British Prime Minister Boris Johnson wants the European Union to come forward with relatively small concessions on Brexit as the door is still ajar but unless the bloc budges there will be a no-trade deal exit, a minister said on Monday.
“It would be sensible at this point for them to go that extra mile, to come closer to us on the points that remain for discussion. They haven’t done so yet and that’s disappointing,” Housing Secretary Robert Jenrick told Sky News.
“And if they’re not able to do so then we won’t be able to conclude the discussions in the way that both sides I think would like to at this point,” he said. “We hope that they could come forward now with some relatively small but important changes which respect us as an independent sovereign nation.”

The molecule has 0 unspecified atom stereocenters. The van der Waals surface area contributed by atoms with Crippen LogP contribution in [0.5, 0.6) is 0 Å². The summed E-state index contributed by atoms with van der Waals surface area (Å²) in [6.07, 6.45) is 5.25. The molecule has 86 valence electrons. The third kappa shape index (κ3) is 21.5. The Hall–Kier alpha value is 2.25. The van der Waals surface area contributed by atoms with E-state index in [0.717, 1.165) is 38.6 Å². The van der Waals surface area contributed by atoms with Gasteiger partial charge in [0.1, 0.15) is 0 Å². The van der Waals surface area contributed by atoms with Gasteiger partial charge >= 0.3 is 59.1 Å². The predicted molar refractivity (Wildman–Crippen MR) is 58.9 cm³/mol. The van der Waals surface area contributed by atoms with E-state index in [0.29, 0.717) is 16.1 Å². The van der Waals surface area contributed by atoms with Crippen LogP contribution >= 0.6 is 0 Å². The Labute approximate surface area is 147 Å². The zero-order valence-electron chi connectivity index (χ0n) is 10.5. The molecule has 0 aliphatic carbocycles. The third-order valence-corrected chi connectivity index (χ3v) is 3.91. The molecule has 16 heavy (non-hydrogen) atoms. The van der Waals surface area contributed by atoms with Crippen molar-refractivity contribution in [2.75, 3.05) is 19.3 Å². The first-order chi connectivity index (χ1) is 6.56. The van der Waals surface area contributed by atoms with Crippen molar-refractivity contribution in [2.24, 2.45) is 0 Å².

The solution was to shift from a time limit to what officials now call an “event limit” — meaning a simple majority of the Northern Irish Assembly can vote to abandon the new, special customs arrangement after four years. It’s not a veto, but it is consent, and it allows Johnson to boast that he demolished the “undemocratic” backstop and gave the people of Northern Ireland a say over their own fate.
For their part, some in the EU are warming to the new backstop replacement. “It’s much easier than a time limit,” one EU diplomat said, “because we can talk to people and convince them.”